67 years ago today, it didn’t seem much impeded the Marines from raising a U.S. flag atop Mt. Suribachi except the wind. No Japanese are seen, and nearby Marines watched the Stars & Stripes go up without cover on the highest point of Iwo Jima. It could be interpreted as the final act of the battle.
The iconic photograph taken by Joe Rosenthal is the reason we remember the battle. It’s possibly the most reproduced photo of all time, and the moment will live forever in bronze as the Marine Corps War Memorial in Arlington, Virginia. But the flag went up on the fifth day, and it didn’t end until March 26. By then, 6,821 American troops were dead, and nearly 20,000 wounded. Almost a third of all Marine Corps casualties in World War II were killed on the volcanic sands of bloody Iwo.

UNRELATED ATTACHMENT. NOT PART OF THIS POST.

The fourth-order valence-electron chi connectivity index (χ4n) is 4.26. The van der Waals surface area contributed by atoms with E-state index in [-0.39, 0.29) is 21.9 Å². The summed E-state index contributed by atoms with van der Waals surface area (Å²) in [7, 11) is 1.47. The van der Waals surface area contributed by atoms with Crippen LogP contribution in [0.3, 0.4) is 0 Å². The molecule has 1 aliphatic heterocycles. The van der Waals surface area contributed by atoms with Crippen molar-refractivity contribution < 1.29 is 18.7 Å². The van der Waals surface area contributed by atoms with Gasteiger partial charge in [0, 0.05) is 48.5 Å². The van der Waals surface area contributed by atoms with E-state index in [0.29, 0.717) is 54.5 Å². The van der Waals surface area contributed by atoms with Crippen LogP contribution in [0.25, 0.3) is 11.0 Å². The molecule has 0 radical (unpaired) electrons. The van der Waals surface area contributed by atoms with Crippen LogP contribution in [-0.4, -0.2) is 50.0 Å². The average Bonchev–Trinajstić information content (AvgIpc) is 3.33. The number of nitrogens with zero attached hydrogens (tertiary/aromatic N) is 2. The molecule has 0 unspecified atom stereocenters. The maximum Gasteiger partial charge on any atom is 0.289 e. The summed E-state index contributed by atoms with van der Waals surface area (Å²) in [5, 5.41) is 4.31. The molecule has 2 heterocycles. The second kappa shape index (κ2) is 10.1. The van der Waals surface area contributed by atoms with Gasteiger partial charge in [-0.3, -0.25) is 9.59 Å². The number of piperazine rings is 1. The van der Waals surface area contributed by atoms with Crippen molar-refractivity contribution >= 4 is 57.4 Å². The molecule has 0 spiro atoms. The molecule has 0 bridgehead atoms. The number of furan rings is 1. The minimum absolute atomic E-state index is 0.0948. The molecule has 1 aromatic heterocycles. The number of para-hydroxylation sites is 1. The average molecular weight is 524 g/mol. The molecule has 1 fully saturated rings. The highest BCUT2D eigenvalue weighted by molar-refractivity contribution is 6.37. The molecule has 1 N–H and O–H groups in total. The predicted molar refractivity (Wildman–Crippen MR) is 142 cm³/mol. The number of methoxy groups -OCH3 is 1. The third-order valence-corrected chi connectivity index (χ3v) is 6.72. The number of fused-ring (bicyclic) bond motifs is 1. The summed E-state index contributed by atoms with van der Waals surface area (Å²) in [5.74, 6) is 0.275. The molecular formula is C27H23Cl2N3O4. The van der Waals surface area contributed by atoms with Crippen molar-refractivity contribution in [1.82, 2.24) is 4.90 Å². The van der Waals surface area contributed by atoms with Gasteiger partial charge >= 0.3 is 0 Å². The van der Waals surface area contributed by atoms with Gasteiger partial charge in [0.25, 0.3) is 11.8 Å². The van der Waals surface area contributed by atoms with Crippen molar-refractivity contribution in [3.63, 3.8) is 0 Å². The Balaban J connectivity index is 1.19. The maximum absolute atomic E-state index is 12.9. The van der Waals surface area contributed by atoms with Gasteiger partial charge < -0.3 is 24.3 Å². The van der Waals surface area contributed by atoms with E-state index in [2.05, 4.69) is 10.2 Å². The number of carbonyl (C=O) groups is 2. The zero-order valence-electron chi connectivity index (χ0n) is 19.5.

The image we all carry should remind us all of the tremendous sacrifice of the Marines and Navy Corpsmen in that battle, and not just the single moment of triumph captured. That reminder is especially poignant today, as Americans awoke to news of seven Marines killed in a helicopter crash during a training exercise in Arizona. Even at home, the military can be a dangerous business to undertake.
For a brief moment on Mt. Suribachi in February 1945, Marines enjoyed a respite from the brutal fighting that had gone on for nearly a week. After the photo seen ‘round the world was taken, the eleven men who raised the famous flag and another one got back into the war. Only five left the island alive. That’s something no photo could ever capture.